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German Buying Habits

German Costumer’s Buying Habits Online According to figures released by the German Association for Consumer Research (GfK), 34. 1 million German consumers buy merchandise or services on the Internet (2010). Among the most popular purchases are books, clothes, travel and concert tickets, and cars.

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Unlike in other European countries where there is a reluctance toward online shopping by seniors, almost half of Germans between the age of 50 and 69 buy merchandise on the Internet. Decision Making The Internet also plays a major role when it comes to decision-making among German consumers.

Before buying merchandise or services,, they usually consult the web for information and to compare prices. The cheapest bidder is not always the winner; tidiness, easy-return options, sustainability and quality of the product are more important in the decision-making than the price. International Shopping German consumers do not necessarily choose German products. The most popular online vendors in Germany are eBay and Amazon, with their international communities. Food and wine, consumer electronics, and even cars are among the most popular imported article. Corporate Social Responsibility 4% of consumers want to see more ethical behavior. And they hold both the government and brands accountable to deliver; up 34% compared to 2007 for government and up 23% compared to 2007 for corporations. Small correlates to responsible in our respondents minds. 68% said small businesses act more responsible. By stark comparison only 16% thought big business could be responsible, irrespective of sector or origin. National pride and ‘Made in Germany’ continue to gain relevance in the area of CSR. 52% of consumers believe national brands are more responsible, with the exception of the financial services.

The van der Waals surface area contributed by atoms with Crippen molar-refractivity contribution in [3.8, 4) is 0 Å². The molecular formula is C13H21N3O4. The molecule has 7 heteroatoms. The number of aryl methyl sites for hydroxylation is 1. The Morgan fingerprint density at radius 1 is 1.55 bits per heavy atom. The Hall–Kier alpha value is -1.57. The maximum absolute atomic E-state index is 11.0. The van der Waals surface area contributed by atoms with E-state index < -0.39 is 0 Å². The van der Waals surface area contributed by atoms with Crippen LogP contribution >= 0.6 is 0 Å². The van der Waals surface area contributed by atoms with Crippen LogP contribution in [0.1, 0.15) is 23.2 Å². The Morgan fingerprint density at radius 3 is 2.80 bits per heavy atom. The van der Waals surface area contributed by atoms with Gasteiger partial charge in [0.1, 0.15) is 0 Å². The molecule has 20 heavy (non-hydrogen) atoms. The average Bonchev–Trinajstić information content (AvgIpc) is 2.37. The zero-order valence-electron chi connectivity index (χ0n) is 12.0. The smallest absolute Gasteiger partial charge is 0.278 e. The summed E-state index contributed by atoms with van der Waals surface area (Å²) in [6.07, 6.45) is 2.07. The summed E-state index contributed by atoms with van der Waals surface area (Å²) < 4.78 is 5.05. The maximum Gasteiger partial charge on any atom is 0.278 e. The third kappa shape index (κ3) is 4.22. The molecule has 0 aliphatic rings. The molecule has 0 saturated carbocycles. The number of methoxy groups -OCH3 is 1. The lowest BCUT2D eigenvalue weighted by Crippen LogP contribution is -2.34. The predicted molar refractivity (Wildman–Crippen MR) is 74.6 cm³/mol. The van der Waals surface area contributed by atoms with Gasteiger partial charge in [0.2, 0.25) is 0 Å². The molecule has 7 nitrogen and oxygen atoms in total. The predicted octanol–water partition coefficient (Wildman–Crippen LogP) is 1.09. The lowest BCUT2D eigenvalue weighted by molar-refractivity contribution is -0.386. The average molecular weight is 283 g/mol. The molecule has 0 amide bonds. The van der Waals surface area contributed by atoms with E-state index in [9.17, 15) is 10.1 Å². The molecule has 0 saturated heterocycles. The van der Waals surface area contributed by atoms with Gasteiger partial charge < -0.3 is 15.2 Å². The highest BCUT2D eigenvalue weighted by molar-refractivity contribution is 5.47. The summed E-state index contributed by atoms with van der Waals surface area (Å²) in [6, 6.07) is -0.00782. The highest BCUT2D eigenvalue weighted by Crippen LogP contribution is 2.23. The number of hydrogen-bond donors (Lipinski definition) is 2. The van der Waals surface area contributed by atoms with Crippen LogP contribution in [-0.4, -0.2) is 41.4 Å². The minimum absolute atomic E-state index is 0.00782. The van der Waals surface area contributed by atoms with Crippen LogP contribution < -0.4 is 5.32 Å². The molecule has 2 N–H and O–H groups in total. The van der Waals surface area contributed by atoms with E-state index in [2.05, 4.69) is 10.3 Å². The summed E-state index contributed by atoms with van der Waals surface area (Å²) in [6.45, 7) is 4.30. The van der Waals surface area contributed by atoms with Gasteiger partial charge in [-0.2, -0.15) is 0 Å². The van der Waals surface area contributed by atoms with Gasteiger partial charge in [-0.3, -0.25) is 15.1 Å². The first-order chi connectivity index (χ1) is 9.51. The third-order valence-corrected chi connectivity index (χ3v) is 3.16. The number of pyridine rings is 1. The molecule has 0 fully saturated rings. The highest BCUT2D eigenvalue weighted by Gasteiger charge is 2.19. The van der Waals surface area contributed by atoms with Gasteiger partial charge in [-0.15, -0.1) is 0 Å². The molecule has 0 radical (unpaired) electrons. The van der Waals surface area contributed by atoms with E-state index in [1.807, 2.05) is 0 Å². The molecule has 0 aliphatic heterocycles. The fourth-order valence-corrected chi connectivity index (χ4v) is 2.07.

This is evident by their choice of the Top 5 most responsible brands (all German): Landliebe, DM, Bosch, Audi and Tchibo. By comparison, 37% believe European brands act responsibly, 18% for UK brands, 11% for USA brands, and only 7% for brands from Asia. Companies and brands are an integral part of German society. And as such, society looks up to them to find the solutions. 47% of Germans see this as a critical factor for their brand choice (up from 43% in 2007) As we have stated before, strong brands that engage in CSR initiatives that dovetail with their offerings are better positioned to reap the rewards. And the research backs it up.